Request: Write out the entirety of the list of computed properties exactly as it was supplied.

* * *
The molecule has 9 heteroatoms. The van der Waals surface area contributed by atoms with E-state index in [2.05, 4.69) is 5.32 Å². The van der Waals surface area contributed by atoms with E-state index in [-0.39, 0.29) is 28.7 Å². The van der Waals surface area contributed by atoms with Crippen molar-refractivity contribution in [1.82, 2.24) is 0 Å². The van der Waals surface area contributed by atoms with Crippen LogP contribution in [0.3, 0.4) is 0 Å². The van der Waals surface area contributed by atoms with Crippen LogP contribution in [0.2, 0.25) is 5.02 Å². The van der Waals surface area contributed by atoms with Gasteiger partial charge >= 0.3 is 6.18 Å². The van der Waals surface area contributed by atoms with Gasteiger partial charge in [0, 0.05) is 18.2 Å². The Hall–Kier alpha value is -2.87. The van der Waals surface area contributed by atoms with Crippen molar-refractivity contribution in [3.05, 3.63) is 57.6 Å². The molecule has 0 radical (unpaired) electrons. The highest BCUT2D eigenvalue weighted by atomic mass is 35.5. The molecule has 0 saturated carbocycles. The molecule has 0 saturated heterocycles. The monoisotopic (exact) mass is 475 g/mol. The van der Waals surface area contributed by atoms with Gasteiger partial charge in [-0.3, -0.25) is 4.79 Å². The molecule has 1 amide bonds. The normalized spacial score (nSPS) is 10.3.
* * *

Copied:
The molecule has 9 heteroatoms. The van der Waals surface area contributed by atoms with E-state index in [2.05, 4.69) is 5.32 Å². The van der Waals surface area contributed by atoms with E-state index in [-0.39, 0.29) is 28.7 Å². The van der Waals surface area contributed by atoms with Crippen molar-refractivity contribution in [1.82, 2.24) is 0 Å². The van der Waals surface area contributed by atoms with Crippen LogP contribution in [0.3, 0.4) is 0 Å². The van der Waals surface area contributed by atoms with Crippen LogP contribution in [0.2, 0.25) is 5.02 Å². The van der Waals surface area contributed by atoms with Gasteiger partial charge >= 0.3 is 6.18 Å². The van der Waals surface area contributed by atoms with Gasteiger partial charge in [0, 0.05) is 18.2 Å². The Hall–Kier alpha value is -2.87. The van der Waals surface area contributed by atoms with Crippen molar-refractivity contribution in [3.05, 3.63) is 57.6 Å². The molecule has 0 radical (unpaired) electrons. The highest BCUT2D eigenvalue weighted by atomic mass is 35.5. The molecule has 0 saturated carbocycles. The molecule has 0 saturated heterocycles. The monoisotopic (exact) mass is 475 g/mol. The van der Waals surface area contributed by atoms with Gasteiger partial charge in [-0.3, -0.25) is 4.79 Å². The molecule has 1 amide bonds. The normalized spacial score (nSPS) is 10.3.